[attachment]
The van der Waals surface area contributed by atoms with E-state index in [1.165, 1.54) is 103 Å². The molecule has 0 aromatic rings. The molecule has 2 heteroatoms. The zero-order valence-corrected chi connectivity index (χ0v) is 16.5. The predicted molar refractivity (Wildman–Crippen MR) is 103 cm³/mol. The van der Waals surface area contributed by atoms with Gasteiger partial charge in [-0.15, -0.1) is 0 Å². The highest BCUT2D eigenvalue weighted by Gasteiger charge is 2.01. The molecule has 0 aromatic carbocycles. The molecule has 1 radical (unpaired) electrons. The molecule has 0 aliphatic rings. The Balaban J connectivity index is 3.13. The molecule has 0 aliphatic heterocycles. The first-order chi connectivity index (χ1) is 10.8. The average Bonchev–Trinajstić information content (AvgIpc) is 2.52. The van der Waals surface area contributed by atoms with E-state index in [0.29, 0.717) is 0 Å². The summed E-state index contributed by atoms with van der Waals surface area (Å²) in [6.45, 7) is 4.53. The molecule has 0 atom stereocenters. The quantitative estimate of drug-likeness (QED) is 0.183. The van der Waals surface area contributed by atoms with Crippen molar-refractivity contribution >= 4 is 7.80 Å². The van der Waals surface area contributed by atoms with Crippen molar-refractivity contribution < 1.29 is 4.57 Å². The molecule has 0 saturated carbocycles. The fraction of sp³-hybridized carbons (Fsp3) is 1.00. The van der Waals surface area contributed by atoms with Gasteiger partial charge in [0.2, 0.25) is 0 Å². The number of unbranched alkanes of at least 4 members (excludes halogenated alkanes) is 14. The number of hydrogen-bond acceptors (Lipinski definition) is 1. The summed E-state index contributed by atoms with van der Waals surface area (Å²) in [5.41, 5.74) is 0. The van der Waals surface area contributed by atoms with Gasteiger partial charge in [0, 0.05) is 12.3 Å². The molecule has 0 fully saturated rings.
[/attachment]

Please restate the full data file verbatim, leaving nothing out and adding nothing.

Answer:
The van der Waals surface area contributed by atoms with E-state index in [1.165, 1.54) is 103 Å². The molecule has 0 aromatic rings. The molecule has 2 heteroatoms. The zero-order valence-corrected chi connectivity index (χ0v) is 16.5. The predicted molar refractivity (Wildman–Crippen MR) is 103 cm³/mol. The van der Waals surface area contributed by atoms with Gasteiger partial charge in [-0.15, -0.1) is 0 Å². The highest BCUT2D eigenvalue weighted by Gasteiger charge is 2.01. The molecule has 0 aromatic carbocycles. The molecule has 1 radical (unpaired) electrons. The molecule has 0 aliphatic rings. The Balaban J connectivity index is 3.13. The molecule has 0 aliphatic heterocycles. The first-order chi connectivity index (χ1) is 10.8. The average Bonchev–Trinajstić information content (AvgIpc) is 2.52. The van der Waals surface area contributed by atoms with E-state index in [0.29, 0.717) is 0 Å². The summed E-state index contributed by atoms with van der Waals surface area (Å²) in [6.45, 7) is 4.53. The molecule has 0 atom stereocenters. The quantitative estimate of drug-likeness (QED) is 0.183. The van der Waals surface area contributed by atoms with Crippen molar-refractivity contribution >= 4 is 7.80 Å². The van der Waals surface area contributed by atoms with Crippen molar-refractivity contribution < 1.29 is 4.57 Å². The molecule has 0 saturated carbocycles. The fraction of sp³-hybridized carbons (Fsp3) is 1.00. The van der Waals surface area contributed by atoms with Gasteiger partial charge in [0.2, 0.25) is 0 Å². The number of unbranched alkanes of at least 4 members (excludes halogenated alkanes) is 14. The number of hydrogen-bond acceptors (Lipinski definition) is 1. The summed E-state index contributed by atoms with van der Waals surface area (Å²) in [5.41, 5.74) is 0. The van der Waals surface area contributed by atoms with Gasteiger partial charge in [0, 0.05) is 12.3 Å². The molecule has 0 fully saturated rings.